Village officials begin paring options for upgrading west side of Bridge St. structure, removing sediment
Grafton officials continue to weigh their options for upgrading the village’s Bridge Street dam and dredging the adjoining millpond.
After listening to engineering reports and public input during a meeting Monday, the Village Board pared the list of possible improvements by eliminating a proposal to enlarge the dam weir at a cost of at least $1 million.
The focus of the meeting was the west abutment of the downtown dam, which the village must upgrade by 2019 to meet state flood-control requirements. In a study presented to the
board, Bonestroo engineer Dale Buser outlined three main upgrade options:
n Replacing a masonry wall with a concrete wall, raising the riverwalk and reconfiguring the public overlook area. The cost is estimated at $170,000 to $205,000.
n Installing gates to provide flood control and allow dewatering of the reservoir, which would reduce the cost of dredging and allow the dam to be inspected. Depending on the size and
type of gates, the cost estimates range from $550,000 to $1.6 million.
n Enlarging the weir for flood control and to create additional recreational activities such as canoeing and kayaking. Estimated costs range from $1 million for a 150-foot weir to more than
$2 million for a 1,000-foot weir.
All three options would meet state flood-control requirements, Buser said. However, enlarging the weir “would facilitate recreational activities and provide a potential revenue source for
whitewater park events,” he added.
Village President Jim Brunnquell said he appreciated the idea of exploring a variety of options for dam improvements but urged the board to adhere to the spirit of an April 2010
referendum in which residents voted to preserve the dam until at least 2019. That vote didn’t include significantly altering the landmark, he said.
“In my opinion, the referendum would preclude option No. 3 (enlarging the weir). That would change the whole fundamental look of the dam,” Brunnquell said.
At Brunnquell’s suggestion, the consensus of the board was to ask Village Engineer Dave Murphy and his staff to create “a hybrid of the first two options” — replacing the masonry wall
and adding a gate to improve flood control.
Trustee Lisa Uribe Harbeck questioned if having a gate in the dam upgrades would increase the risk of spreading invasive aquatic species. In reviewing plans for a proposed fish passage
Ozaukee County wants to build in upgrading the east abutment, the Department of Natural Resources announced last month it intends to deny a permit request for that project due to
concerns about invasive species.
A final DNR decision on the permit request is expected by the end of July.
“The problem I have is a gate,” Uribe Harbeck said. “That’s not what the DNR is requiring us to install. I want to do what it takes to meet those requirements.”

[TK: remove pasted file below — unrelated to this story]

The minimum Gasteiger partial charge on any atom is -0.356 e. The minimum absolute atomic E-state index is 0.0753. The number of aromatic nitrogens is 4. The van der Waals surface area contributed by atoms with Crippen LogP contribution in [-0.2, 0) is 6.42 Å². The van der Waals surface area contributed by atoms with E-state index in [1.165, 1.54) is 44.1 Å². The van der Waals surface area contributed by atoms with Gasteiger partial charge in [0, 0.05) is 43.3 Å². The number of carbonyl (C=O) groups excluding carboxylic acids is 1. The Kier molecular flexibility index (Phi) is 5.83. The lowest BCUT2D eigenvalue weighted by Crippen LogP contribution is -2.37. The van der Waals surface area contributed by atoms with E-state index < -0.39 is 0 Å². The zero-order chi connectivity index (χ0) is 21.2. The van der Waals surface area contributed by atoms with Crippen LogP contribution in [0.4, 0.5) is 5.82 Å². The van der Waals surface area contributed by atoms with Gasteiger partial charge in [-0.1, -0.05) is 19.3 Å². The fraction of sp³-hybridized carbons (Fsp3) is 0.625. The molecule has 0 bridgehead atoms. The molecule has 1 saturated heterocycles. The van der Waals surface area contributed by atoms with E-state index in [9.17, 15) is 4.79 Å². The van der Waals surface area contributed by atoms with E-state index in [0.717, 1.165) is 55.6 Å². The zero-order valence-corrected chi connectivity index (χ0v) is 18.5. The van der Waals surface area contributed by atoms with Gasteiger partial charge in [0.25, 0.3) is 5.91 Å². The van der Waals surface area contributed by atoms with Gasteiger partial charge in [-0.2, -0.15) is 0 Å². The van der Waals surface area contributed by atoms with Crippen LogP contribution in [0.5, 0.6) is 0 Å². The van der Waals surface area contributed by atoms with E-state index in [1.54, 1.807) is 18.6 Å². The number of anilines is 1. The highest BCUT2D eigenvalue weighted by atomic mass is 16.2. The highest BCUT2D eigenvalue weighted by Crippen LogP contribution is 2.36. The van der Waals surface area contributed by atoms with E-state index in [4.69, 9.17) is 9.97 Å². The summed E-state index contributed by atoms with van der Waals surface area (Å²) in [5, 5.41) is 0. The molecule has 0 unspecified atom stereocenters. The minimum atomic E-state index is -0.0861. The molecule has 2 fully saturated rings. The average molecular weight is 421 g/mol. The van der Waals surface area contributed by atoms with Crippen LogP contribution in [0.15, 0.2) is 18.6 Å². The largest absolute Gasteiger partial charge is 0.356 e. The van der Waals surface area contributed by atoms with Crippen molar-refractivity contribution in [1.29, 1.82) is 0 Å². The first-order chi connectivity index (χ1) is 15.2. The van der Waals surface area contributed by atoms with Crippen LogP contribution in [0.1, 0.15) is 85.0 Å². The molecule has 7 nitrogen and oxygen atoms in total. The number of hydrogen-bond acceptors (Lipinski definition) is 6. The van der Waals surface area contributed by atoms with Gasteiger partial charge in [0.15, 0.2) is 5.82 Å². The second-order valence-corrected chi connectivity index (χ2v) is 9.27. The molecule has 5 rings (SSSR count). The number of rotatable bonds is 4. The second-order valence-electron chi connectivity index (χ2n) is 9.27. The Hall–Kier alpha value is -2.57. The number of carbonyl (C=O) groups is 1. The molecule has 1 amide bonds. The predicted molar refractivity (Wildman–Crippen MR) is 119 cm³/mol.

The board also considered a Bonestroo report on options for dredging, a process that would remove sediment to create a more scenic impoundment, improve water quality and allow
more recreational activities on the Milwaukee River.
Engineer Brian Lennie said three areas were identified for possible dredging, which was estimated to cost $13 per cubic yard for mechanical removal and $60 per cubic yard for hydraulic
removal. These include a 24,400-cubic-yard area along the west bank north of Veterans Memorial Park, a 1,560-cubic-yard area just north of the Washington Street bridge and a 1,314-
cubic-yard area just south of the Washington Street bridge.
Bill Harbeck, Trustee Harbeck’s husband and a member of the Save the Dam Association whose petition drive led to the April 2010 referendum, urged the board to dredge material north
of Washington Street near River Island Park.
“I fully support the village’s goal of dredging areas,” Harbeck said. “The area by River Island Park is a disaster. It looks awful.”
Lennie said dredging the River Island Park area was originally considered for the options list, but the DNR said it would not permit dumping sediment in the park. That would probably
make hauling the sediment to an alternate location too costly, he said.
Tentative plans call for hauling sediment from other areas to land north of the Grafton High School athletic field, Lennie said.
Brunnquell said the main focus of the board at this time is upgrading the dam’s west abutment. However, the dredging work needs to be done as well, he added.
“The cheapest cost is not necessarily the cheapest cost today,” Brunnquell said. “We don’t want to have to revisit this again in 10 or 15 years.”
The board gave no specific direction to Murphy on dredging, instead asking him to include the work in some form in his recommendations to the Public Works Board on Aug. 8. The
Works Board is then scheduled to make a recommendation to the Village Board.
Village Administrator Darrell Hofland said he expects a final decision by Aug. 22, in time for the village to apply for a DNR grant to help fund dam upgrades.
Under the grant program, the village could receive up to $400,000 as part of a matching-fund agreement that requires it to pay 75% of project costs. The grants do not cover dredging work.
The DNR is scheduled to announce the grant recipients Nov. 15, Hofland said.
The village is expected to pay for dam upgrades using revenue from the downtown tax incremental financing district rather than the general tax role — a decision which voters supported
in an advisory referendum in April 2010.
The district’s project plan was amended in October 2010 to include cost estimates of $750,000 for dam repairs and $250,000 for dredging work. However, Hofland those expenditure
amounts are not binding.
Hofland said the project plan also states that with revenue shared from two other tax incremental financing districts, the downtown district “can remain financially positive should additional
debt be incurred for these improvements.”